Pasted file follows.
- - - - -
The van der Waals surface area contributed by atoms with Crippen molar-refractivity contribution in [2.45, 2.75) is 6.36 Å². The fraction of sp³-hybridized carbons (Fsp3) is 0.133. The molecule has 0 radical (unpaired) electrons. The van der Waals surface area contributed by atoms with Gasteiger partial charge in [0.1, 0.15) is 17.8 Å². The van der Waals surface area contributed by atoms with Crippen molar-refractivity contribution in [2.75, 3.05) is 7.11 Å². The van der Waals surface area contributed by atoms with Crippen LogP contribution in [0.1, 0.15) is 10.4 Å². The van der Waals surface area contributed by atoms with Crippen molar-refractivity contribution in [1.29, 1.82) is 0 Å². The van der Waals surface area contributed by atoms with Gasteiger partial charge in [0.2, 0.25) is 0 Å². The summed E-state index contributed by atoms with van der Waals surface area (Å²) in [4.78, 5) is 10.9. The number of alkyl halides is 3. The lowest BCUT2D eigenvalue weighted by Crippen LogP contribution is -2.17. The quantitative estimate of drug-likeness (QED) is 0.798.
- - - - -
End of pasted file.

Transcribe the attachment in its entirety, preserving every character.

The van der Waals surface area contributed by atoms with Crippen molar-refractivity contribution in [2.45, 2.75) is 6.36 Å². The fraction of sp³-hybridized carbons (Fsp3) is 0.133. The molecule has 0 radical (unpaired) electrons. The van der Waals surface area contributed by atoms with Gasteiger partial charge in [0.1, 0.15) is 17.8 Å². The van der Waals surface area contributed by atoms with Crippen molar-refractivity contribution in [2.75, 3.05) is 7.11 Å². The van der Waals surface area contributed by atoms with Crippen LogP contribution in [0.1, 0.15) is 10.4 Å². The van der Waals surface area contributed by atoms with Crippen molar-refractivity contribution in [1.29, 1.82) is 0 Å². The van der Waals surface area contributed by atoms with Gasteiger partial charge in [0.2, 0.25) is 0 Å². The summed E-state index contributed by atoms with van der Waals surface area (Å²) in [4.78, 5) is 10.9. The number of alkyl halides is 3. The lowest BCUT2D eigenvalue weighted by Crippen LogP contribution is -2.17. The quantitative estimate of drug-likeness (QED) is 0.798.